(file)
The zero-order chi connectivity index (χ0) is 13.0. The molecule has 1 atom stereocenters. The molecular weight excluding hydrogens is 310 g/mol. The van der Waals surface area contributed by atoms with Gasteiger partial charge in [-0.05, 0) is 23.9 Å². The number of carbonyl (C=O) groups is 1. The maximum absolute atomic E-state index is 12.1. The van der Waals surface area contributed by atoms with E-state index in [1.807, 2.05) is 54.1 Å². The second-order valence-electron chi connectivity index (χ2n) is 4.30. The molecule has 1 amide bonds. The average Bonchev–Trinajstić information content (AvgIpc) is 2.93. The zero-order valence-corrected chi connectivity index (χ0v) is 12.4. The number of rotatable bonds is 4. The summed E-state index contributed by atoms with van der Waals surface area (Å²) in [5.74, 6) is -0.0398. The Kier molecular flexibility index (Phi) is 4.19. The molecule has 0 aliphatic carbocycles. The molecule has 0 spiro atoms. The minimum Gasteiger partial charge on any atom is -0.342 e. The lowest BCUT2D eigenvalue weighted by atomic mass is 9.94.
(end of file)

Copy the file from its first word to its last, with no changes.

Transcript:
The zero-order chi connectivity index (χ0) is 13.0. The molecule has 1 atom stereocenters. The molecular weight excluding hydrogens is 310 g/mol. The van der Waals surface area contributed by atoms with Gasteiger partial charge in [-0.05, 0) is 23.9 Å². The number of carbonyl (C=O) groups is 1. The maximum absolute atomic E-state index is 12.1. The van der Waals surface area contributed by atoms with E-state index in [1.807, 2.05) is 54.1 Å². The second-order valence-electron chi connectivity index (χ2n) is 4.30. The molecule has 1 amide bonds. The average Bonchev–Trinajstić information content (AvgIpc) is 2.93. The zero-order valence-corrected chi connectivity index (χ0v) is 12.4. The number of rotatable bonds is 4. The summed E-state index contributed by atoms with van der Waals surface area (Å²) in [5.74, 6) is -0.0398. The Kier molecular flexibility index (Phi) is 4.19. The molecule has 0 aliphatic carbocycles. The molecule has 0 spiro atoms. The minimum Gasteiger partial charge on any atom is -0.342 e. The lowest BCUT2D eigenvalue weighted by atomic mass is 9.94.